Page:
The national budget is the official instrument through which we must, in principle and aim, channel public funds in a manner that reengineers the economy to spur growth, transform the economic landscape of our country and, most importantly, stimulate the creation of jobs especially for young Batswana. Our young people have been pushed into joblessness by years of jobless growth.
I need not remind the nation that most of our citizens are systematically handicapped by poverty; deliberately consigned to the social and economic backwaters. They live lives of exilic marginality and are, at best, curious bystanders in the economic affairs of their country.
According to World Bank estimates, 80% of our country’s wealth is owned by foreigners while of the remaining 20% only 2% is owned by indigenous Batswana, with the rest belonging to naturalized citizens. Many, far too many, of our fellow citizens are submerged in crushing poverty. Many children go hungry and suffer malnutrition and stunted growth. Many of our children in Government schools study in overcrowded classrooms where any there are, and in buildings that deserve only to be torn down. Many families are unsure of their next meal. These levels of poverty mock any and all legal fictions that rank our people as enjoying any of the rights enshrined in our Constitution. These levels of poverty and neglect are a violation of human rights.
I must also state, with carefully modulated politeness, that these challenges will continue to defy the episodic and marginal Presidential interventions with soup, blankets and shirts. They require serious and creative interventions that will set this country on a path of self-sustained progress and growth. These submerged multitudes listened very carefully to your budget speech, Minister, hoping that the curse of want and poverty may yet be lifted from their lives. You succeeded, Honourable Minister, in disappointing these multitudes, I contend.
Performance against Vision 2016
The Pillars and ethos of Vision 2016 are a reference point against which to judge where we are today and where we ought to be. Even though the Government of Botswana deserves credit in some areas, the lapses and failures are significant, and they have undermined our nation’s ability to realise its full potential.
Inflation and the Interest Rate
In as much as it is important to control inflation in the economy, it is equally important to note that the fight against inflation is not a panacea and that it should be linked to the broader macroeconomic strategies to grow the economy. However the Government-in-waiting wish to take this opportunity to commend Bank of Botswana for having been able to keep inflation within the 3-6% BOB targets. It is important to note that Botswana‘s inflation is mainly driven by food prices. Government should therefore put more effort in addressing the supply constraints in the agriculture sector.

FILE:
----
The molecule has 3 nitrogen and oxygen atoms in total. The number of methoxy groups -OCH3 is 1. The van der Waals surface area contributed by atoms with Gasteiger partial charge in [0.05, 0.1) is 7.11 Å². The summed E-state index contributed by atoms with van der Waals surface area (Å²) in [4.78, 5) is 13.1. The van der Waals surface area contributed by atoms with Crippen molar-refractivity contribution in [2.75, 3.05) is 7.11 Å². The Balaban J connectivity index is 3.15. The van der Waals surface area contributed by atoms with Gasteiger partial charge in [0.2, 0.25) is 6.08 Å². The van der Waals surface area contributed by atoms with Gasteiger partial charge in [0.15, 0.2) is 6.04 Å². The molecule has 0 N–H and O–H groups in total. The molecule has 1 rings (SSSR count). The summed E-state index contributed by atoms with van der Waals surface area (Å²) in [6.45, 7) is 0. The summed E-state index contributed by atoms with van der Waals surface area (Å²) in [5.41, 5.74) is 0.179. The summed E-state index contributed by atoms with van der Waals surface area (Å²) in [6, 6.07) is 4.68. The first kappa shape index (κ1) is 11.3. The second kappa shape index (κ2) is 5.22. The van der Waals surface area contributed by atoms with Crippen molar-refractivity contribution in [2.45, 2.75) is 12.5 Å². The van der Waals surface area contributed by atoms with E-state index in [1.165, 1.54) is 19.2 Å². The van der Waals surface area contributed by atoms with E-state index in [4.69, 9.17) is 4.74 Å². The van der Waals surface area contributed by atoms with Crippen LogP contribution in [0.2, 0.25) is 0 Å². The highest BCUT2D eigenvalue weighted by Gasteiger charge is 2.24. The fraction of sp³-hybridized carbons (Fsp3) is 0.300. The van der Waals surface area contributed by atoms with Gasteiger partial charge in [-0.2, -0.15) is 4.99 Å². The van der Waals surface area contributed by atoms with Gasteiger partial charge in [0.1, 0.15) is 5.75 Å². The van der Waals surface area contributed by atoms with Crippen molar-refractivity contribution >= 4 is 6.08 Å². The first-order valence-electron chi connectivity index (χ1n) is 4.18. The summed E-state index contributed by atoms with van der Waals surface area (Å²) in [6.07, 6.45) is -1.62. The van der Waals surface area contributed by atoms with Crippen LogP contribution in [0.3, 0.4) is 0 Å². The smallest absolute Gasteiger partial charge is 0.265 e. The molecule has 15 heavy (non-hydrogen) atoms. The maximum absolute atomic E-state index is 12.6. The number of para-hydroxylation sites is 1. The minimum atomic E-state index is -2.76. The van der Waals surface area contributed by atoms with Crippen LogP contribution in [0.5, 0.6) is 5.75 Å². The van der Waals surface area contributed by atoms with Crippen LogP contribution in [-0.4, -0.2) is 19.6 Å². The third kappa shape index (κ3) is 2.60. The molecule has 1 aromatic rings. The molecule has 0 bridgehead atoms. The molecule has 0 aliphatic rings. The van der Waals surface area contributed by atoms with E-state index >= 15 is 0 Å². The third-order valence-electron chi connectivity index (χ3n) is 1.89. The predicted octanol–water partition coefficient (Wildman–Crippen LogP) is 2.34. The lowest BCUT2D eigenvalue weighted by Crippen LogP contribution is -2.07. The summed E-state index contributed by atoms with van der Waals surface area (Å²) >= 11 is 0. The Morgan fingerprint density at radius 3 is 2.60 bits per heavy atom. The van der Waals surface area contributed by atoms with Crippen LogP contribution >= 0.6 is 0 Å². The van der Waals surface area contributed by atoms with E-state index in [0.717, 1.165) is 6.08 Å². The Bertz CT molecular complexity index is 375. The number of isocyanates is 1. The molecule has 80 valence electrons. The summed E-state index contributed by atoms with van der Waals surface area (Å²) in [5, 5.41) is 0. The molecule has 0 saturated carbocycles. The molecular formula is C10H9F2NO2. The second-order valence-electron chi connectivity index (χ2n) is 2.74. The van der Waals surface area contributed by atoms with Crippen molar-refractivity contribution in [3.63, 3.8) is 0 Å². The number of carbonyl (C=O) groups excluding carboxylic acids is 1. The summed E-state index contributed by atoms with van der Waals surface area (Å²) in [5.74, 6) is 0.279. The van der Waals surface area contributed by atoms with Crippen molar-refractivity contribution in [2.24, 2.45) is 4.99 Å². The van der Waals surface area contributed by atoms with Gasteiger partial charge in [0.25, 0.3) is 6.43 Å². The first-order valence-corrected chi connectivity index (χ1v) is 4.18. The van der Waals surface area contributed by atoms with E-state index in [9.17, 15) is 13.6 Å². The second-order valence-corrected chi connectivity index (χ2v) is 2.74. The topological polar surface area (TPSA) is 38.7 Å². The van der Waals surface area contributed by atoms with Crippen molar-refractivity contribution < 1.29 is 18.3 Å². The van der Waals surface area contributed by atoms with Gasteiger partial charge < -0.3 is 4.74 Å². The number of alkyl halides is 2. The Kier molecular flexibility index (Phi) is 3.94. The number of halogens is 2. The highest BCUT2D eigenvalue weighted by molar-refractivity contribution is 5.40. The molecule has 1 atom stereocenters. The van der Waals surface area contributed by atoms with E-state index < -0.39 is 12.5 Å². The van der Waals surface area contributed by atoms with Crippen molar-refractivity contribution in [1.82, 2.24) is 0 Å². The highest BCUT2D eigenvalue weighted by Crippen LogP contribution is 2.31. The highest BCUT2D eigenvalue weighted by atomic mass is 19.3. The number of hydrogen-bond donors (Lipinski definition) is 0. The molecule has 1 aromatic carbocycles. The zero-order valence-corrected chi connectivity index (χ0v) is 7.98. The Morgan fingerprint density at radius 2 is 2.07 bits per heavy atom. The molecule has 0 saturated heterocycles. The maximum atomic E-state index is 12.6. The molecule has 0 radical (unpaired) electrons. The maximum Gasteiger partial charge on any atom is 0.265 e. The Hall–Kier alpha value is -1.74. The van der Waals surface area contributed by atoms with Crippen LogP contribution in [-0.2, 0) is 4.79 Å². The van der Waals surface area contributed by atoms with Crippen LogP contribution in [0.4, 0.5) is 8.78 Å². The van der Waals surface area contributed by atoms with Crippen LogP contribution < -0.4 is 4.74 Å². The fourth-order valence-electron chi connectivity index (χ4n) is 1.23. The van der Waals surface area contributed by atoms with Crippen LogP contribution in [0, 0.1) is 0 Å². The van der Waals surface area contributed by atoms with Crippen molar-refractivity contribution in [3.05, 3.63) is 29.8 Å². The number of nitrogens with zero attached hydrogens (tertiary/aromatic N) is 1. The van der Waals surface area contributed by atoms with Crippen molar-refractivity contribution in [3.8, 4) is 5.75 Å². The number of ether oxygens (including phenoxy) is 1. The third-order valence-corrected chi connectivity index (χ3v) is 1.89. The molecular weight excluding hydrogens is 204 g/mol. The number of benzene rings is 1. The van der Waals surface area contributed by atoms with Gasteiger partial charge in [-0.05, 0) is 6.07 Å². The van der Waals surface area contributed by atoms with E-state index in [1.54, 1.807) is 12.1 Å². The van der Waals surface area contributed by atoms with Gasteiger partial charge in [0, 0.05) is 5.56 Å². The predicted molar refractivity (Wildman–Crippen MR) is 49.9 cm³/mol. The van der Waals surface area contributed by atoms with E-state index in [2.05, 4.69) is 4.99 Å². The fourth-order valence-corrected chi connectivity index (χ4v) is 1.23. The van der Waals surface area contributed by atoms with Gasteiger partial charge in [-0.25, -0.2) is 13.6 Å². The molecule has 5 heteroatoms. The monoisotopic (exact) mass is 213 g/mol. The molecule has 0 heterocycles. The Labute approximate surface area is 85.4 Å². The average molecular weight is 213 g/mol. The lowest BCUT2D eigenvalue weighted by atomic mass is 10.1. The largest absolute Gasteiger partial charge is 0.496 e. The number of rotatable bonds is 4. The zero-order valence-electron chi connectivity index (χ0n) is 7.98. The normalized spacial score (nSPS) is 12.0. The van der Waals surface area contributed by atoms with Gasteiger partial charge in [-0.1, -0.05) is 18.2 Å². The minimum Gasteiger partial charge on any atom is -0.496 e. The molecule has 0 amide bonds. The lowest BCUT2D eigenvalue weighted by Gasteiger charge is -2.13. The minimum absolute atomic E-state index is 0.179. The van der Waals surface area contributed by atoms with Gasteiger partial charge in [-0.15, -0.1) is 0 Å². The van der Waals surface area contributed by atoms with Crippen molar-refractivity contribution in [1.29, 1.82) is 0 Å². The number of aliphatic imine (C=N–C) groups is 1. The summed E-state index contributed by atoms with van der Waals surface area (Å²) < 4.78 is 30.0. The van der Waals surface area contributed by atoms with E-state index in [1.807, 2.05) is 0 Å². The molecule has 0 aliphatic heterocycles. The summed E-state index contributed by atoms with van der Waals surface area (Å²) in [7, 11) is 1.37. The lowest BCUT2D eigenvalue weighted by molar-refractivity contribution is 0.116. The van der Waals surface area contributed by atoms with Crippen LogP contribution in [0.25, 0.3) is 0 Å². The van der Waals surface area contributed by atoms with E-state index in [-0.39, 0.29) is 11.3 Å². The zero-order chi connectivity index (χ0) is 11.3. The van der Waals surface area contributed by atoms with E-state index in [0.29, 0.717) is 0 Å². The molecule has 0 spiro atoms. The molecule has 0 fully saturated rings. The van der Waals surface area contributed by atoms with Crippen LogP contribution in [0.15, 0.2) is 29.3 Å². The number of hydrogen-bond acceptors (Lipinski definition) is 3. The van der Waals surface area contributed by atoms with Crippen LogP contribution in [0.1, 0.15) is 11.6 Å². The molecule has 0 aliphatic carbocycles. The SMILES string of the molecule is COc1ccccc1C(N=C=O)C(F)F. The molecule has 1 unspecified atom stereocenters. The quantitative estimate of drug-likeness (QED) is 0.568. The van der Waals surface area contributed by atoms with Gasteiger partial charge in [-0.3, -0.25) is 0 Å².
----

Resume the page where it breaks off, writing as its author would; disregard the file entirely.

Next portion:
In light of this, the Bank has maintained the bank rate at 7.5 percent since December 2014 to foster economic growth and enhance competiveness. This quantitative easing by the Central bank is intended to boost private investment. Our biggest concern is the failure of Bank of Botswana to regulate commercial Banks. It is clear that by and large commercial banks tend to undermine efforts by Bank of Botswana by continuing with various types of charges to the customers despite lower interest rates. This totally undermines the efforts to growth the economy through expansionary monetary policy. Despite the lower lending rates by the Central bank, customers continue to facing higher borrowing rates, through numerous charges by commercial banks.
The Minister stated that as a result of this quantitative easing by Bank of Botswana commercial bank credit grew by 14.0 percent from P39.4 billion in November 2013 to P44.9 billion in November 2014, which, according to the Minister is supportive to economic growth. This could be misleading. The reality is that this increased credit is mainly as a result of Household debt. Batswana are wallowing in huge debts. Bank of
Botswana observed in its 2014 monetary policy statement that the rapid expansion in credit awarded to households by the country's 13 commercial banks was currently higher than the increase in nominal Gross Domestic Product (GDP). The Governor of the Bank of Botswana said the rapid increase, which currently exceeded growth of incomes, could result in future repayment difficulties. Market data indicate that the burden of household borrowing mainly for consumption has been rising, with the ratio of debt to disposable income increasing from 24 percent in 1999 to 33 percent in 2012.
In fact the reality is that already many households are defaulting on their monthly payments of mortgages and other loans. The property market is rapidly declining as a result of this. The disdain with which the BDP-led Government treats workers, refusing to even make inflationary adjustments on their salaries for more than 6 years, is the reason the why the whole financial sector is under threat.
Balance of Payments and Foreign Exchange Reserves